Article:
Credit scores, credit histories and credit ratings may seem alien to my daughter, but her credit score will matter. She won’t be able to navigate independent life very well without having one. Yet it is often easy to presume that a young person with additional needs won’t actually require one.
I got thinking about this after the podcast House for Rent, No Experience Required. Experience may not be required for my daughter to enter her first house, but a credit identity might. Julia explained quite clearly that landlords usually run a credit check as a matter of routine, and they don’t always understand the reasons why our children might fail a credit check. Instead they use the result as a basis to decide whether the applicant is a good risk.
In the consumer arena, stores run a credit reference before they issue their plastic. Phone companies check our credit rating before they let us walk out the shop with the latest phone and our new contract. After all a phone contract is a debt contract, even if it isn’t packaged that way. Default on your phone payments; look at how your credit score drops.
On a larger scale, the largest of all debts we take on, a mortgage simply wouldn’t happen without credit agencies keeping information and details of about our creditworthiness. Why would anyone lend me such a large amount of money without an idea about whether I would pay it back or not? Banks are no different. Ok they can take the property back but they aren’t real estate agents. They don’t want to repossess. Selling property isn’t their core business.
So whether we like it or not, to function in society we need to take care of our credit rating. I personally found this out when we returned after living in Australia. We couldn’t get a credit card for love nor money. As far as the credit system went, I was a persona non-grata. It took us a year to get a credit card, and that only happened because we then got a large debt in the shape of a mortgage. Then for some reason we were suddenly a good risk for a small limit on a credit card.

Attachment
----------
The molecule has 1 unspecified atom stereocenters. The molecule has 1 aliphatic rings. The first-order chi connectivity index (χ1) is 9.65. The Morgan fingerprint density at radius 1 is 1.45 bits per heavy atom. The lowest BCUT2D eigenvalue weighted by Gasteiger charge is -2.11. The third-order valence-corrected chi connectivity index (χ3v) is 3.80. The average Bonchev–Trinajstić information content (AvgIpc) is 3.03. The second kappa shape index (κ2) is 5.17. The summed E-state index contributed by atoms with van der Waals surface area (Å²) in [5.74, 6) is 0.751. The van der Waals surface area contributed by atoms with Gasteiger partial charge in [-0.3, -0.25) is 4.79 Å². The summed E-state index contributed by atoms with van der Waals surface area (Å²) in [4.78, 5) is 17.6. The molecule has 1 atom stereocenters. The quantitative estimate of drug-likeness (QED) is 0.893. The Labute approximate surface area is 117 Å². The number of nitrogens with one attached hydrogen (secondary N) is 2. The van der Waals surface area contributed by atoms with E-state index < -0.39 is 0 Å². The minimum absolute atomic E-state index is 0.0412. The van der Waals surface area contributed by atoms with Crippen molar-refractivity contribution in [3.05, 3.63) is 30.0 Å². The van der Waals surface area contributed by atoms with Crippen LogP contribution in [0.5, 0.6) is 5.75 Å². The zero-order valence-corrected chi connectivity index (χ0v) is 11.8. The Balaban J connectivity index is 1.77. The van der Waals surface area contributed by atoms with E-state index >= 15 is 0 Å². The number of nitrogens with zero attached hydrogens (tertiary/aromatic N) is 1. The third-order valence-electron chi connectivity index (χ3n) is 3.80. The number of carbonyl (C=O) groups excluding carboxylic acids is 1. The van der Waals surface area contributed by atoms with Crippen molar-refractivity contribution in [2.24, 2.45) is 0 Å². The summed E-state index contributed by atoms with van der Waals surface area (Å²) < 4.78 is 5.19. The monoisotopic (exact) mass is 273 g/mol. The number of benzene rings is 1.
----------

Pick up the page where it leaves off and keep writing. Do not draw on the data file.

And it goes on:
I foresee this same problem for my children. Without a credit history they will simply be noise. Not in the system. Non-existent. Noise equals bad risk.
Worse, it’s easy for me to be complicit with this system if I don’t think about my youngest. It’s so easy to presume that because our children have additional needs they won’t need a credit history because they are already vulnerable financially.
Sometimes when we think the ways we will protect them against someone running off with whatever we leave them, we forget about their life. Independence isn’t living in a plastic bubble with everything allocated to you. Independent living, if we truly aspire to that, is also about managing your finances. Daily bills. Rent. Upgrading phones.
I’m not suggesting for one moment that anyone signs their child up for things if they don’t feel their child has the financial maturity to manage them. I’m simply saying we must plan to give our children some financial independence. To me that means a credit history.
We need to turn our children into a good credit risks. So how do we do this?
That is the multimillion dollar question. Without credit you can’t build your credit score. So which came first, the chicken or the egg?
1. Get a current account from a bank
Perhaps this is the first place to start. Opening a current account with a chip and pin is something we should show our children anyway. We should show them how to manage their money, check their balance on-line and get cash out. We always encourage our daughter to use her contactless card to pay for things at shops. This helps to build her independence skills.